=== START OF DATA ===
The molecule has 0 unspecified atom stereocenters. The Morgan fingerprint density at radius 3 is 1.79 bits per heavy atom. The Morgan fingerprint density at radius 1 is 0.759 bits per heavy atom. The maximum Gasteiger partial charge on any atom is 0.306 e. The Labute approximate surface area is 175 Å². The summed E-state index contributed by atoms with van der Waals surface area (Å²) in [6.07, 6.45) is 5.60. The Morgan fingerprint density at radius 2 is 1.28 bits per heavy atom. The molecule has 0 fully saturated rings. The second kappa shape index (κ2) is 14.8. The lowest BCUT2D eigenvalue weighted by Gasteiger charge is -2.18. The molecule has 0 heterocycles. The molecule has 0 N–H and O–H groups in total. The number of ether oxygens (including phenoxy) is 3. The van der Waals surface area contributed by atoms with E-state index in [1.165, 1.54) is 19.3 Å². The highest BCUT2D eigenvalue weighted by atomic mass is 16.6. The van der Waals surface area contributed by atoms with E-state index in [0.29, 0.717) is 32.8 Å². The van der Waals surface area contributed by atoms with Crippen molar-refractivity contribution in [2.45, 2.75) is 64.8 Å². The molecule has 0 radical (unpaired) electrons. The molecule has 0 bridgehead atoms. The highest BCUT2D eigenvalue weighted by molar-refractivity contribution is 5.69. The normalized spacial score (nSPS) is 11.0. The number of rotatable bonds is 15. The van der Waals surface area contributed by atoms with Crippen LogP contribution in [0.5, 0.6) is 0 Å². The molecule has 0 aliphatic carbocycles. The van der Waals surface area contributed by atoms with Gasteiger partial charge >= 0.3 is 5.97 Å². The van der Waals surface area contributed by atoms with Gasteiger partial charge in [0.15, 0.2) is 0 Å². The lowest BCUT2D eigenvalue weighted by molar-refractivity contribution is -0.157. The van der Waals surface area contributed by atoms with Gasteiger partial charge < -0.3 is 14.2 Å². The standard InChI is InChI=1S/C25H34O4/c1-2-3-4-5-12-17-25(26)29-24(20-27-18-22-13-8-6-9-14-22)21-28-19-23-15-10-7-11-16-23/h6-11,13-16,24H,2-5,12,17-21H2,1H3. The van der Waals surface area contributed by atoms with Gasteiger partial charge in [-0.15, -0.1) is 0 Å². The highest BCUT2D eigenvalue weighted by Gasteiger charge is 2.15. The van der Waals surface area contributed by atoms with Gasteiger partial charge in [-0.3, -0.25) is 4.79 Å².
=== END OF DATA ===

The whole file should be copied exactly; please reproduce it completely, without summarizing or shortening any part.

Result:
The molecule has 0 unspecified atom stereocenters. The Morgan fingerprint density at radius 3 is 1.79 bits per heavy atom. The Morgan fingerprint density at radius 1 is 0.759 bits per heavy atom. The maximum Gasteiger partial charge on any atom is 0.306 e. The Labute approximate surface area is 175 Å². The summed E-state index contributed by atoms with van der Waals surface area (Å²) in [6.07, 6.45) is 5.60. The Morgan fingerprint density at radius 2 is 1.28 bits per heavy atom. The molecule has 0 fully saturated rings. The second kappa shape index (κ2) is 14.8. The lowest BCUT2D eigenvalue weighted by Gasteiger charge is -2.18. The molecule has 0 heterocycles. The molecule has 0 N–H and O–H groups in total. The number of ether oxygens (including phenoxy) is 3. The van der Waals surface area contributed by atoms with E-state index in [1.165, 1.54) is 19.3 Å². The highest BCUT2D eigenvalue weighted by atomic mass is 16.6. The van der Waals surface area contributed by atoms with E-state index in [0.29, 0.717) is 32.8 Å². The van der Waals surface area contributed by atoms with Crippen molar-refractivity contribution in [2.45, 2.75) is 64.8 Å². The molecule has 0 radical (unpaired) electrons. The molecule has 0 bridgehead atoms. The highest BCUT2D eigenvalue weighted by molar-refractivity contribution is 5.69. The normalized spacial score (nSPS) is 11.0. The number of rotatable bonds is 15. The van der Waals surface area contributed by atoms with Crippen LogP contribution in [0.5, 0.6) is 0 Å². The molecule has 0 aliphatic carbocycles. The van der Waals surface area contributed by atoms with Gasteiger partial charge >= 0.3 is 5.97 Å². The van der Waals surface area contributed by atoms with Gasteiger partial charge in [0.15, 0.2) is 0 Å². The lowest BCUT2D eigenvalue weighted by molar-refractivity contribution is -0.157. The van der Waals surface area contributed by atoms with Gasteiger partial charge < -0.3 is 14.2 Å². The standard InChI is InChI=1S/C25H34O4/c1-2-3-4-5-12-17-25(26)29-24(20-27-18-22-13-8-6-9-14-22)21-28-19-23-15-10-7-11-16-23/h6-11,13-16,24H,2-5,12,17-21H2,1H3. The van der Waals surface area contributed by atoms with Gasteiger partial charge in [-0.15, -0.1) is 0 Å². The highest BCUT2D eigenvalue weighted by Gasteiger charge is 2.15. The van der Waals surface area contributed by atoms with Gasteiger partial charge in [-0.3, -0.25) is 4.79 Å².